I very rarely write about anything but fundamentals and my opinion of them, on any stock. Zynga (ZNGA) offers me a unique opportunity to write about the stock from a consumers point of view. It is unique because the fundamentals are also unique.
Zynga Basic Fundamentals
Zynga : Price: $3.09/share, ESS Rating: NA
- The market cap is $2.25 billion
- It sells for only 1.25% of book value based on the 7/27 closing price
- Revenues of $1.27 billion
- Gross profits of $810 million
- Total cash of $1.2 billion
- Total debt of just about NOTHING ($100 million)
On the surface, these fundamentals actually show a rather "clean" balance sheet. That being said, looks can be deceiving, especially when it comes to an online game site.
That does not mean the stock does not have a pulse, but to be candid, it is a weak one at best in my opinion.
What I See From A Zynga "Addict" Point Of View
I happen to love Zynga games. I play Mafia Wars and Mafia Wars 2 5 times a day. What frustrates me with the games right now is that it does not appear to me, from an addicted consumer's point of view, that Zynga is putting any of their cash to work within the games themselves.
Sort of like being addicted to drugs, we Zynga addicts need more and more to keep our game "high" going. Taking Mafia Wars 2 as an example, it is a relatively newer game with almost 2 million players, and Zynga has not added anymore new "toys" for us to get excited about.
That's when folks stop playing. From all accounts, players are not playing as much and that spells trouble for the stock.
The same issues plague their other games, from what I understand, and quite frankly, what is Zynga selling, if not for these little games?
The Future Of Zynga Stock
Here is their business summary from Yahoo Finance:
"Zynga Inc. develops, markets, and operates online social games as live services on the Internet, social networking sites, and mobile platforms. The company offers its online social games under the CityVille, Zynga Poker, FarmVille, CastleVille, FrontierVille, Mafia Wars, Word with Friends, Hidden Chronicles, Zynga Bingo, Scramble With Friends, Slingo, and Dream Heights names. Its games are available on various platforms, including Facebook (FB) and other social networks, as well as mobile platforms, such as Apple iOS and Google Android worldwide. The company was formerly known as Zynga Game Network Inc. and changed its name to Zynga Inc. in November 2010. Zynga Inc. was founded in 2007 and is headquartered in San Francisco, California."
Ok, so as I said, online social games are Zynga's business. It is not working. Here are some quotes from a recent article that pretty much sums everything up:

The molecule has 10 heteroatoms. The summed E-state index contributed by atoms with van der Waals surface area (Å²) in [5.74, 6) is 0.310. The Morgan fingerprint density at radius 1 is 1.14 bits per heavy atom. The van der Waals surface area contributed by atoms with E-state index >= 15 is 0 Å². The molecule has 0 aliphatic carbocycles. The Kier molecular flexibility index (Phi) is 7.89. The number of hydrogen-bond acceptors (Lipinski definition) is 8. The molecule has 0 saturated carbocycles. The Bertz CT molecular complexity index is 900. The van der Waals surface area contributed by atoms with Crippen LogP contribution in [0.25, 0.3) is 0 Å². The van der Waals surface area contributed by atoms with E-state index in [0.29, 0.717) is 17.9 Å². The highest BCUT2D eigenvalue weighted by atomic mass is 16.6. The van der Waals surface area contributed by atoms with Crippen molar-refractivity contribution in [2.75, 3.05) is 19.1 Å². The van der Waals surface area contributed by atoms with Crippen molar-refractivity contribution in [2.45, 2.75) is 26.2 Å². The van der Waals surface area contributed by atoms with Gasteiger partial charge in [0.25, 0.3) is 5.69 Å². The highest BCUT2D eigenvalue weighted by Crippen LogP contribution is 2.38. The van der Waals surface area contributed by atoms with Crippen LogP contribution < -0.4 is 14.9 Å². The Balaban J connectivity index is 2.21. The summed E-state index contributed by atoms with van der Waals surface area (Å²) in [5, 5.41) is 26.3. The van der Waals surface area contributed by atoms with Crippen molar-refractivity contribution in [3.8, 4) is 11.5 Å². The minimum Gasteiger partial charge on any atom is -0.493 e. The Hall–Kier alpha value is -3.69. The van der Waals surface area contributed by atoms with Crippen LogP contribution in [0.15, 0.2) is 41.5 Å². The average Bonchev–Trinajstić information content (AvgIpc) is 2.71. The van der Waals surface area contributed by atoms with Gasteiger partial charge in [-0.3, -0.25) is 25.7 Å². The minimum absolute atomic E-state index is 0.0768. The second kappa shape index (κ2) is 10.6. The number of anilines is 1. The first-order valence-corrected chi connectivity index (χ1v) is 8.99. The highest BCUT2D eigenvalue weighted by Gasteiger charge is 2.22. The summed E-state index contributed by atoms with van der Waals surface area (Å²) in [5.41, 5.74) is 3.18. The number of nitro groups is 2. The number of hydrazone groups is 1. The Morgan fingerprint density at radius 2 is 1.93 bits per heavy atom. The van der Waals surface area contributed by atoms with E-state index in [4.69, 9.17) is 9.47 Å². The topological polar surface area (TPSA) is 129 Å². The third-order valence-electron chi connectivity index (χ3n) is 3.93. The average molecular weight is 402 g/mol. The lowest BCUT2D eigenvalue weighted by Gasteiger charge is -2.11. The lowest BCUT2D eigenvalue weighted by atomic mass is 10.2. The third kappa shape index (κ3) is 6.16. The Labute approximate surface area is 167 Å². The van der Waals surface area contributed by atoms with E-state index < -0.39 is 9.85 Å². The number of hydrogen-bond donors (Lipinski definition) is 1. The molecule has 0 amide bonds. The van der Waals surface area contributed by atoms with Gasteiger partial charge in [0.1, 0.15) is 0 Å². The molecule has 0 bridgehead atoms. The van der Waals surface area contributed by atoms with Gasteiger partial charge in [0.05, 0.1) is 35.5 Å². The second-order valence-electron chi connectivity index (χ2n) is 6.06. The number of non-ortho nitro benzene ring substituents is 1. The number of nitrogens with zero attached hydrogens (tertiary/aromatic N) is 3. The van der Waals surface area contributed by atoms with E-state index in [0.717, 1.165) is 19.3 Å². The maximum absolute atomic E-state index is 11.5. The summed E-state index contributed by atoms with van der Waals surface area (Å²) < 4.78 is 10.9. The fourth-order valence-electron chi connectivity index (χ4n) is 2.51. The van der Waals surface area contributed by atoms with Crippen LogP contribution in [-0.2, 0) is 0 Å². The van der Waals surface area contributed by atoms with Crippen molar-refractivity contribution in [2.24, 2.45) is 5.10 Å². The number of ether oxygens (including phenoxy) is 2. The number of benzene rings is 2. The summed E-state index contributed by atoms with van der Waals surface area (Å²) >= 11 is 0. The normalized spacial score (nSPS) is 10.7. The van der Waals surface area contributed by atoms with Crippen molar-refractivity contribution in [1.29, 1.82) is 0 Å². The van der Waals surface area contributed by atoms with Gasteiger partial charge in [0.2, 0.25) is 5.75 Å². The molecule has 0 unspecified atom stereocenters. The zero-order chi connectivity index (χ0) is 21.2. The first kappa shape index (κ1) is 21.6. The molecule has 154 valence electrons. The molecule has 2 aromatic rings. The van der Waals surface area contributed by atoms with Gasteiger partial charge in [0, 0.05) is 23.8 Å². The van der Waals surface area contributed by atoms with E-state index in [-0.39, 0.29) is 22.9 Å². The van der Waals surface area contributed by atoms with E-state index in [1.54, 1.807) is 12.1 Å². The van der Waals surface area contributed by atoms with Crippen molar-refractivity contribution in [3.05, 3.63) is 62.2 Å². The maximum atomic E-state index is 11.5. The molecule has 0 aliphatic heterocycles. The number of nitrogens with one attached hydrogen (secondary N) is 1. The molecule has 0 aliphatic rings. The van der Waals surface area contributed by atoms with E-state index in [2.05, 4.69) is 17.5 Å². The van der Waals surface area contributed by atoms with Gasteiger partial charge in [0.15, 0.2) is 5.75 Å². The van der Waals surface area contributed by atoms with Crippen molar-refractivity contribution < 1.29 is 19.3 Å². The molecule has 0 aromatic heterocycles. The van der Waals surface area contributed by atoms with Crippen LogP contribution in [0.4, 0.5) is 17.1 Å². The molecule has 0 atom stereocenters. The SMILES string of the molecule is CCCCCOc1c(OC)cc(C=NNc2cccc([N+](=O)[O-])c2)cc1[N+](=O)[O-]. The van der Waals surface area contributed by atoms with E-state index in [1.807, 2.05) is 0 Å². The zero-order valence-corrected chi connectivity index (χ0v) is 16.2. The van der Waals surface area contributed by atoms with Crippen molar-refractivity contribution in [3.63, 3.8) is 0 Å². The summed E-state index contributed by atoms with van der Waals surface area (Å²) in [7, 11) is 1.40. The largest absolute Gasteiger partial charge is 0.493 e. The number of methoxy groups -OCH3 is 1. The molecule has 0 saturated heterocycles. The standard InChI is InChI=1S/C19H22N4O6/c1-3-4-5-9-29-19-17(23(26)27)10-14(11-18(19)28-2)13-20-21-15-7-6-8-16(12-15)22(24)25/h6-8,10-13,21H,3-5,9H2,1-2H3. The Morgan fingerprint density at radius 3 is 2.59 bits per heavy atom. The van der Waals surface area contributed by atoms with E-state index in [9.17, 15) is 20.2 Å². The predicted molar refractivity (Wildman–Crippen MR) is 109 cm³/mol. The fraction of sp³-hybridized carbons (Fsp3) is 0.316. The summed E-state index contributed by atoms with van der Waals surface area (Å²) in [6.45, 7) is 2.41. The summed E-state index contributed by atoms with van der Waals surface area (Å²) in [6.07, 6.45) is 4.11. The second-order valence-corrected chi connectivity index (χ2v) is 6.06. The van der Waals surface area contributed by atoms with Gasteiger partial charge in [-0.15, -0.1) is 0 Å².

"Facebook made changes to its gaming platform that hampered Zynga regulars. A critical new game, "the Ville," was delayed. Another new game, "Mafia Wars II," just was not very good, executives conceded. The heavily hyped "Draw Something," acquired in March, proved more fad than enduring classic. Meanwhile, some old standbys lost some of their appeal."
Seems like this will impact Facebook, as well as Facebook has impacted Zynga (remember Zynga pays Facebook a very significant sum of money (30% of revenues) to use its platform and that has diminished greatly just by looking at the Zynga earnings report), and Facebook has been Zynga's life blood.
"Facebook made a number of changes in the quarter," John Schappert, chief operating officer, said in a conference call with analysts. "These changes favored new games. Our users did not remain as engaged and did not come back as often."
To cite some basics from the earnings report, revenue for the second quarter was $332 million, below analysts' expectations of $343 million. Zynga also lost $22.8 million, or 3 cents a share in the quarter.
It goes further however, per the article:
"But the real problem was that Zynga slashed the forecast for its bookings - revenue less fees it pays Facebook - to as low as $1.15 billion for 2012, from $1.47 billion."
There was also a very contentious conference call in which Richard Greenfield of BTIG slammed Zynga and its chief executive Mark Pincus, for dumping shares at $12.00/share just after the public offering.
"Pincus did not directly respond beyond saying "we believe in the opportunity for social gaming and play to be a mass-market activity, as it is already becoming."
It is NOT unusual for executives to sell shares after a company goes public so I would not read anything more into this observation aside from Pincus' lack of response directly.
To illustrate the Facebook and Zynga bond, the article states accurately:
"Zynga and Facebook are tied at the hip. Until recently, Zynga games could be played only on the Facebook platform, and for every dollar that users spent on buying virtual goods, Facebook pocketed 30 cents, its principal moneymaking channel other than advertising."
I suppose the big question is, as Facebook goes, so goes Zynga?
I would not buy shares of Zynga unless you feel that there might be some sort of buyout in the future. Personally I am not one to play that game but to me it appears that Facebook MIGHT take advantage of the Zynga share price and balance sheet to just gobble it up. Unless Zynga decides to make some bold moves I cannot see any upside from here, even at these levels.
That is pure speculation on my part, but I have seen this sort of situation before, and Facebook has the money.
Does that mean investors should gobble up shares based purely on speculation? Not in my playbook.